Operator not so sure about saving beloved Silver Fork
A community effort to save The Silver Fork restaurant is in full swing, but the restaurant's owner said she was thinking of closing it anyway.
Seattle Times staff reporter
Public can comment
The Seattle Department of Planning and Development is accepting comments on the gas-station proposal until Wednesday. To view the proposal and submit a comment online, visit http://web1.seattle.gov/dpd/luib/Notice.aspx?BID=742&NID=14055
Margie Johnson has been feeling torn for 11 days, ever since a land-use sign outside her family's Rainier Valley restaurant, The Silver Fork, announced that Safeway planned to turn the place into a gas station.
The Silver Fork is a beloved, 23-year-old institution, with breakfast regulars and an after-church rush on Sundays. It's a meeting spot for families and African-American community leaders.
Her customers vowed to fight the closure, city officials scrambled to support the restaurant and former King County Executive Ron Sims even promised to boycott Safeway, telling The Stranger newspaper, "I won't patronize a store that would do that to a cornerstone of the community."
But no one asked Johnson if she wanted The Silver Fork saved. As it turns out, she's been thinking of closing the restaurant anyway, maybe as soon as next year.
"I was relieved when I found out, to be honest," said Johnson, 51, who took over running the restaurant from her ailing parents five years ago. "It's been really, really, really stressful for me, doing this."
Johnson's mother, Estella Potts, opened The Silver Fork in March 1989 after years of operating a diner in the Central District. There was talk about a decade ago of buying the building, at the corner of Rainier Avenue South and South Charlestown Street, from the family that owns it, but the decision was to stick with a lease.
For years, Potts served breakfast and lunch to Seattle's future leaders in the maroon vinyl booths.
"When I heard we had a new, authentic soul-food restaurant, me and some of my friends went down there," said Metropolitan King County Councilmember Larry Gossett, who discovered the place six months after it opened. He's been a regular ever since.
The Silver Fork's menus sit untouched by the cash register because everybody knows what they want. At breakfast, many tickets go to the kitchen with names on them instead of orders because the regulars' orders don't change. Most often, it's some combination of eggs and bacon, plus creamy grits with butter.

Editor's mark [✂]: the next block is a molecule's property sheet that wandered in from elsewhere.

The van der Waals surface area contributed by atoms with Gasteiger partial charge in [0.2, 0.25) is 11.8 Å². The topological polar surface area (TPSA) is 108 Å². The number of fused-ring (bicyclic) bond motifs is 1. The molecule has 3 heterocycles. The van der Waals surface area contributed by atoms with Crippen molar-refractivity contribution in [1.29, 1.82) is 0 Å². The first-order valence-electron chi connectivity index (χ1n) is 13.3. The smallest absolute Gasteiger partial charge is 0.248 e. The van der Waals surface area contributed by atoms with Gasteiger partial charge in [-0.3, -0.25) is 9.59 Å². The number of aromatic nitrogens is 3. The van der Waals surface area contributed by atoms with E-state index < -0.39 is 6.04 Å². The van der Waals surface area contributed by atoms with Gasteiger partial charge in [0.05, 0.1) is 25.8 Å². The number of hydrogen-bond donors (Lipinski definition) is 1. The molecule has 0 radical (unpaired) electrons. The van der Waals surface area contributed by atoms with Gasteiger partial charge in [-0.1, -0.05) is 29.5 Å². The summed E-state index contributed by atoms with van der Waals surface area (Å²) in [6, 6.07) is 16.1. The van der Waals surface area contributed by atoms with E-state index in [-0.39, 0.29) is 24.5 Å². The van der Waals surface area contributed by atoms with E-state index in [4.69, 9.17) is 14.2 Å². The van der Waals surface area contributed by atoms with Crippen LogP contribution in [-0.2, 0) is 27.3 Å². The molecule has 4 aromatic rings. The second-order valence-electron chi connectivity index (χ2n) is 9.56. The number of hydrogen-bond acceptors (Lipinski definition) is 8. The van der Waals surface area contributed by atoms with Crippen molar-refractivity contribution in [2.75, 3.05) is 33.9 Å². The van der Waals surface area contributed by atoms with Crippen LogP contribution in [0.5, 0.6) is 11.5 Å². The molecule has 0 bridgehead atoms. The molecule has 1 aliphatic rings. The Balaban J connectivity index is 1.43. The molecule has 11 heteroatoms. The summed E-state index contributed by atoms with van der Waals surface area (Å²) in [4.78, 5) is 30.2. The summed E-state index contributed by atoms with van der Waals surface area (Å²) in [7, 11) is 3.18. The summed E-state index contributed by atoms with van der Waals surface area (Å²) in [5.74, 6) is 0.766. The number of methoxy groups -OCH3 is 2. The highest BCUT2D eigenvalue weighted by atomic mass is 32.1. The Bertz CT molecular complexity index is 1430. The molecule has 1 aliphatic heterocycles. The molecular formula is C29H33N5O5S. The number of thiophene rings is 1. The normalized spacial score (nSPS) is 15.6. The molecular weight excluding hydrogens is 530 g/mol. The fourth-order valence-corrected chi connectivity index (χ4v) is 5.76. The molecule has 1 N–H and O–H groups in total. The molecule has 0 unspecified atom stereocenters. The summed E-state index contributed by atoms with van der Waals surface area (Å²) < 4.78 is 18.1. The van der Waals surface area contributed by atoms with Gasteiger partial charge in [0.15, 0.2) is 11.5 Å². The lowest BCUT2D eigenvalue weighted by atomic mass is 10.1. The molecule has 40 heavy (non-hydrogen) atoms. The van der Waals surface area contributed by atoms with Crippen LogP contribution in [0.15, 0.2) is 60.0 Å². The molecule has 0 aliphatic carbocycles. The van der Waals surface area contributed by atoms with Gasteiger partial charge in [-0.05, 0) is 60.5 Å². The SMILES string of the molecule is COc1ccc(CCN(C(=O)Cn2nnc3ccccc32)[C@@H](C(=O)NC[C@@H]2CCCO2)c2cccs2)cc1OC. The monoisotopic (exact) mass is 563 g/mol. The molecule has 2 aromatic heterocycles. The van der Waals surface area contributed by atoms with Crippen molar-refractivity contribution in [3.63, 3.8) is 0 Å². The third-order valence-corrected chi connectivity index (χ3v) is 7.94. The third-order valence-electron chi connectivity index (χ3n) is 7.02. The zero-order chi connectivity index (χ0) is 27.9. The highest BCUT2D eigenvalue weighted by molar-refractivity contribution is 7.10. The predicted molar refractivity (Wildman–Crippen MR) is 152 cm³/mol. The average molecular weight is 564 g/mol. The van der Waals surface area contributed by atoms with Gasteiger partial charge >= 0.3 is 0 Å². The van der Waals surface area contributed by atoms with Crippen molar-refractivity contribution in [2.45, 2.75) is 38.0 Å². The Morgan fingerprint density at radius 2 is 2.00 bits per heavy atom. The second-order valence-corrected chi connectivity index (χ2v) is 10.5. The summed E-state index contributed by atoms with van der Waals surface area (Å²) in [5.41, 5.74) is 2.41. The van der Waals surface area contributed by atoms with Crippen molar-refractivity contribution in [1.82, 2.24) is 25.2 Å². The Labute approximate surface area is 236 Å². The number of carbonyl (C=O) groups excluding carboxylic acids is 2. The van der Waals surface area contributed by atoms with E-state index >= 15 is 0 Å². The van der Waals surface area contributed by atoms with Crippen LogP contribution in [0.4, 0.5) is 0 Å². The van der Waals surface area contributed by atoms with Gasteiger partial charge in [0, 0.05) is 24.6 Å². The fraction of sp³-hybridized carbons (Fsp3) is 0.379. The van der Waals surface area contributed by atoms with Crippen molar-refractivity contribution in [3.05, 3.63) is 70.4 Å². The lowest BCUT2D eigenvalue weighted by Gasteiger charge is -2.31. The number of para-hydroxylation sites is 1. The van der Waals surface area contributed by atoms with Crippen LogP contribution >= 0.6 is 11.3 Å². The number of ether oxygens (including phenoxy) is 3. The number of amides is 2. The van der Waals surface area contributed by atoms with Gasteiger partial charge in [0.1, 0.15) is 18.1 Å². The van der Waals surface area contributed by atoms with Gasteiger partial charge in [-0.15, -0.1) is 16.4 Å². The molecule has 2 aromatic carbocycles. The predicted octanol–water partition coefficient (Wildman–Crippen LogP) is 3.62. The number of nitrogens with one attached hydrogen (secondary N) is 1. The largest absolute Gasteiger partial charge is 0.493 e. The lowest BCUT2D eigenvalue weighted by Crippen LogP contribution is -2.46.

"It's the only place in town that reminds me of my grandmother's cooking," said Deputy Mayor Darryl Smith.
Johnson is touched by the community outpouring, and she's not surprised, really. Customers gush to her all the time. They tell her how much they love the grits, how nobody else cooks their pork chops like she does, how they want to raise their kids on her cooking.
"I figured if I ever tried to get out of this, I'd have to leave town," she said.
Johnson's father, Larkin Potts, said he'd like the restaurant to continue and is waiting to see how the community responds to Safeway's proposal. But he said the decision over the The Silver Fork's future is ultimately his daughter's.
Johnson plans to meet with Safeway representatives, at their request. She doesn't blame them, she said. Why wouldn't they want to expand their business? That's what they do.
The grocery chain says the gas station is not a done deal, but the property has been on the market for two years. Safeway spokeswoman Sara Osborne said the company was told Johnson planned to retire.
"We don't want to buy a property and then evict somebody who wants to be there," she said.
The sale is not complete. The Seattle Department of Planning and Development is accepting comments about the gas-station proposal through Wednesday. A gas station is consistent with the land's commercial zoning, said spokesman Bryan Stevens.
The property's owners could not be reached Friday. Johnson is upset she didn't know sooner about their plans to sell. Still, she doesn't want to stay in the restaurant's current location.
She would consider moving, she said, "but only if it's beneficial to me."
"Everybody's pushing me to keep it open, but ... I don't know if I would want to stay here if Safeway did back out," she said. "I understand everybody wants to have The Silver Fork. It has made me feel so good, because what has kept me coming here seven days a week ... is my customers."
Emily Heffter: 206-464-8246 or firstname.lastname@example.org. On Twitter @EmilyHeffter.